Parable of the Wicked Husbandmen


Title applied to a parable recorded by all three synoptists (Matthew 21; Mark 12; Luke 20; also Isaiah 5). It was spoken by Christ during Holy Week and forms part of the dispute with the priests and Pharisees in the Temple. The story deals with a certain man who having planted a vineyard and added the enclosure or hedge, the wine-press and the watch-tower, lets it out to husbandmen, and goes into a far country for a long time. In due season this owner sends his servants to receive the fruits of the field, but the husbandmen lay violent hands on them; later other servants, greater in number, are sent, and are treated in like manner. All attempts to obtain his rent through the agency of his servants, having failed, the master of the vineyard at last sends his beloved son whom, he trusts, they will reverence. The wicked husbandmen, grown avaricious and insolent, on seeing the son reflect that this is the sole heir. Hoping to seize the whole inheritance along with the vineyard for themselves, they cast the beloved son out of the vineyard and put him to death. The interpretation of this parable is possible only by reading the additional words spoken by Christ (Matthew 21; Mark 12; Luke 20). Christ teaches plainly in this discourse the rejection of the unbelieving leaders of Israel and the majority of those who followed them. The parable is applied to the graces sent to the individual soul and the good works God expects from them. The sentence passed on the wicked husbandmen will be pronounced on every one abusing these graces. Also the similitude is applied to nations from whom the Kingdom of God might be taken away because they neglected their duties to the Lord of the vineyard. This Gospel is read on the Friday after the Second Sunday in Lent.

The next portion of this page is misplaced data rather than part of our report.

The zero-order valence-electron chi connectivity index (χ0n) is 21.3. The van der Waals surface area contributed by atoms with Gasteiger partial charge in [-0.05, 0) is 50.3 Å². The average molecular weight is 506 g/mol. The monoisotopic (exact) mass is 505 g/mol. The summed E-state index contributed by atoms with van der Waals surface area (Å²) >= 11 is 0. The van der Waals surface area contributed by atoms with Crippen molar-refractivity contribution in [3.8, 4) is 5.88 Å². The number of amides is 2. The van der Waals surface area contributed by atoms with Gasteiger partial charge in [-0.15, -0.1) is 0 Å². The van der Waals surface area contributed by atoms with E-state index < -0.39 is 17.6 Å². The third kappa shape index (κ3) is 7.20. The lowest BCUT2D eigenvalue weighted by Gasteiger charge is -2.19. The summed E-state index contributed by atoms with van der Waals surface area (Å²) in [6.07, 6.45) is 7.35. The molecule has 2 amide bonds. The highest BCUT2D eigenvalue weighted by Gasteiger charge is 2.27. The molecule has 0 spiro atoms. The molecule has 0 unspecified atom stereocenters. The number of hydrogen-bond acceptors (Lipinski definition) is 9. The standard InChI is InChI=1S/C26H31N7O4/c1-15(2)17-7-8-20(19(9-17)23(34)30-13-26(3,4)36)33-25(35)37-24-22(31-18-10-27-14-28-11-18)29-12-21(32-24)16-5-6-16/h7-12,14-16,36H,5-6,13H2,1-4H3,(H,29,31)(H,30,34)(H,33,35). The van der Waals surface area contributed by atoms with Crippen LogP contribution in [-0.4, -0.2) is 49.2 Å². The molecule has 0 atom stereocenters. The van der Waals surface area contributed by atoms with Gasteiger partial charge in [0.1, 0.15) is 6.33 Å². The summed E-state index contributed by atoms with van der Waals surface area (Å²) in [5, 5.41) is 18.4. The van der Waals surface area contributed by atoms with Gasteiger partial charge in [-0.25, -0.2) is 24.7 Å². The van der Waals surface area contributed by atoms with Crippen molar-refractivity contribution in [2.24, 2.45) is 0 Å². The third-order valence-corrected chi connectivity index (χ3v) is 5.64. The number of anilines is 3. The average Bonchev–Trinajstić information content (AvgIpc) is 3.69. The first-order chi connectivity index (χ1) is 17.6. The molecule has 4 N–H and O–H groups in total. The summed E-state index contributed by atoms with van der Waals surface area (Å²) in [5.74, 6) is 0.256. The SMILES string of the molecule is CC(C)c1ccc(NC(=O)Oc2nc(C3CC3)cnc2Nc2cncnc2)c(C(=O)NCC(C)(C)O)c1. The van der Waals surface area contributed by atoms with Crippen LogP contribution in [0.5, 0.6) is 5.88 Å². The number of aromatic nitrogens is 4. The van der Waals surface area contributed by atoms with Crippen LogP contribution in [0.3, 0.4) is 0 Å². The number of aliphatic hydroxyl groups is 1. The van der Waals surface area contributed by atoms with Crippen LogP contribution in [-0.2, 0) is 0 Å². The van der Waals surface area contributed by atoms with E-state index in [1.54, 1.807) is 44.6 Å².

MLA Citation

  • “Parable of the Wicked Husbandmen”. New Catholic Dictionary. CatholicSaints.Info. 11 November 2019. Web. 26 February 2021. <>